CCSF Newsletter June 2021

A good father is one of the most unsung, unpraised, unnoticed, and yet one of the most valuable assets in our society.

Billy Graham

Dear Friends,

This month we want to celebrate and send our gratitude to the men who really understand how much safety in relationships is needed. They add so much by teaching, counseling, and being good dads, brothers, and grandfathers in family units.

CCSF stands for family safety and has for all of our 11 years of service in the field. We know there are many men who have stepped up to the plate against an issue, domestic abuse, that has been swept under the carpet for many years. We are seeing changes and awareness in the culture at large!

We thank you again and again.

June is PTSD Awareness Month. In our July e-newsletter, we will focus on the intersection between PTSD and domestic abuse.

This month’s e-newsletter includes:

Something to Think About: Workplace Bullying

No One Ever Taught Me How To Be A Man

Myths Around Men Experiencing Abuse

Kindest regards.

Stop the Abuse, Heal the Family, Change the Future

Email: ccsf.hope@gmail.com

Website: https://www.ccsfhope.org

Facebook: www.facebook.com/ChristianCoalitionforSafeFamilies


June is Men’s Health Month! Make an appointment for a check-up with your doctor. Do it for you; do it for your family!

Something to Think About: Workplace Bullying

By Carol L.

When a coworker is harassing you and has multiple complaints, that can make a job extra challenging and difficult. What can you do? Instead of feeling hopeless and helpless, these ideas may be a starting point to resolving the situation.

1. Talk frankly to your supervisor and explain that you are being harassed and ask what they can do about it. Take the least inflammatory step first. Always have an attitude of cooperation. Respect will go a long way, and this may begin a peaceful resolution.

2. Go to HR with the support of your immediate supervisor. If their support is not possible, this step may be company policy and you should be following it.

3. Keep in touch with HR to be sure they are moving forward with action. Be sure to be polite but concerned.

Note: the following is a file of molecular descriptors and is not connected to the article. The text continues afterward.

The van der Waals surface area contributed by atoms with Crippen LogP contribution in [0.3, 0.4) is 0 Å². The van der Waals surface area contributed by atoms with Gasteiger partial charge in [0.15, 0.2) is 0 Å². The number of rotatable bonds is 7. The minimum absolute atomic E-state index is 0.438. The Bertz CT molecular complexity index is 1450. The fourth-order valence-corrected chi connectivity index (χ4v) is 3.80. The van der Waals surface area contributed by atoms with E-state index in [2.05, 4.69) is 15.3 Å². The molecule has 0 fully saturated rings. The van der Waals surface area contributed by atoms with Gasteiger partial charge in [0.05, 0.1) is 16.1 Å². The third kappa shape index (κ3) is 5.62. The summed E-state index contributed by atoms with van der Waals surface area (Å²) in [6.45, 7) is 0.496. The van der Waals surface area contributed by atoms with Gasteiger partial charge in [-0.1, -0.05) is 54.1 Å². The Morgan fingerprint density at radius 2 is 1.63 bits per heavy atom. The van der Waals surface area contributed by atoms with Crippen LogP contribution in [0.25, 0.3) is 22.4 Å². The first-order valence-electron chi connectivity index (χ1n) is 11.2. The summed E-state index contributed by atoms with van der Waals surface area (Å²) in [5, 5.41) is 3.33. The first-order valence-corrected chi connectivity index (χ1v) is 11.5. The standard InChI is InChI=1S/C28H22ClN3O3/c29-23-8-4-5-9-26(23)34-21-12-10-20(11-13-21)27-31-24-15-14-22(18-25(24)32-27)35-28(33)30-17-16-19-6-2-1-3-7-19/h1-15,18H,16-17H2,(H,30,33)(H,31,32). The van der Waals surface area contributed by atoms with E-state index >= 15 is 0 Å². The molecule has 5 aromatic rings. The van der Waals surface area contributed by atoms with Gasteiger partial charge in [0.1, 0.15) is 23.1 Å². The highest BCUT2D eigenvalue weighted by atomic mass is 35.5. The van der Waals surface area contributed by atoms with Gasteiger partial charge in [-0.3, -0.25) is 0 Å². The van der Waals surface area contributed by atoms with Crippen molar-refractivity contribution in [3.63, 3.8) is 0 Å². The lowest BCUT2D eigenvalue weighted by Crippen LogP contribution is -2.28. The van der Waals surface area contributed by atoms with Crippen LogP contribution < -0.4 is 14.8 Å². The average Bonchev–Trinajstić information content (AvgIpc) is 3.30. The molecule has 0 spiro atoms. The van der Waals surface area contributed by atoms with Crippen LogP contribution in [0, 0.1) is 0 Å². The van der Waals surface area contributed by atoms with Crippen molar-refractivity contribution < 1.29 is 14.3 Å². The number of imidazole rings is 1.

4. Document, document, document. It didn’t happen if it isn’t documented.

5. Consider looking for a DV advocate, DV-informed counselor, or an abuse group to have your voice heard. You will also learn a lot about the dynamics of abuse.

6. Dignity Together has knowledgeable articles about this topic that will inform you.

7. This video from Gary Namie, founder of the Workplace Bullying Institute, is about 90 minutes long.

Namie, psychologist, teacher and consultant, is considered the originator of the workplace bullying consulting field. He serves as expert witness in bullying-related legal cases for counsel for plaintiffs and the defense, and confronts workplace bullies in their workplaces. Since 1997, the Workplace Bullying Institute has led the charge with comprehensive, evidence-based, practical solutions for individuals, unions, employers, & lawmakers.

Workplace mistreatment is considered abuse, no matter where it happens, and you have a right to have a safe place in which to be employed.

For more information, see the Workplace Bullying Institute website.

No One Ever Taught Me How To Be A Man

By Bryan Reeves at The Good Men Project

“I had been immersed in a world dominated by warped, immature expressions of masculinity. Until I neared my 40th birthday, I never realized what not having healthy masculine role models was costing me and the women I loved. One consequence of this immature masculine ethos is that we don’t learn how to step up as mature masculine men in our intimate relationships with women. No one ever taught me how to show up in my life and the lives of those around me, fully present, as a Man. I see so much of it now. My heart still breaks as I look back upon the wake of female wreckage I created in years past. Sure, they had their own growing up to do, too. Still, I see so clearly how I failed to show up for my intimate partners, over and over and over. Back then, I found myself constantly sexualizing women, ridiculing vulnerability, a win-at-all-costs/winner-take-all competitive ethos, a power-focused, anti-feminine misogynist. I’ve failed my feminine partners in countless heartbreaking ways. At 40, I’m only now discovering what this has cost me and the women I’ve tried to love for years.”

The full article is available at The Good Men Project.

Myths Around Men Experiencing Abuse

Courtesy of the National Domestic Violence Hotline

Talking about abuse and domestic violence can be a difficult task for anyone. It can be painful, confusing, and make you feel ashamed, inadequate, and isolated. And it can be incredibly challenging when you are a man because of all the stigma, fear, misinformation, and societal pressures that men seem to experience. We know that while domestic violence does not discriminate when it comes to gender, men seem to not report abuse in the same way women do. In fact, many men remain silent because they think there’s no point in reporting the abuse because no one will ever believe them.

Some of the myths about abuse and why are men not believed: The world tells us that men can’t be victims of abuse; the media tells us men are just the perpetrators of violence, but never the victims; men are not real men if they can’t take it; men don’t have access to the same resources as women.

To combat these myths, here are a few ideas to help men affected by abuse and domestic violence:

Believe victims and survivors

Document the abuse

Find a support system

Take a proactive approach to your own safety

​Reach out to The Hotline for help

To read the entire article with expanded explanations about myths and how to combat them, see Myths Around Men Experiencing Abuse.


©2021 Christian Coalition for Safe Families

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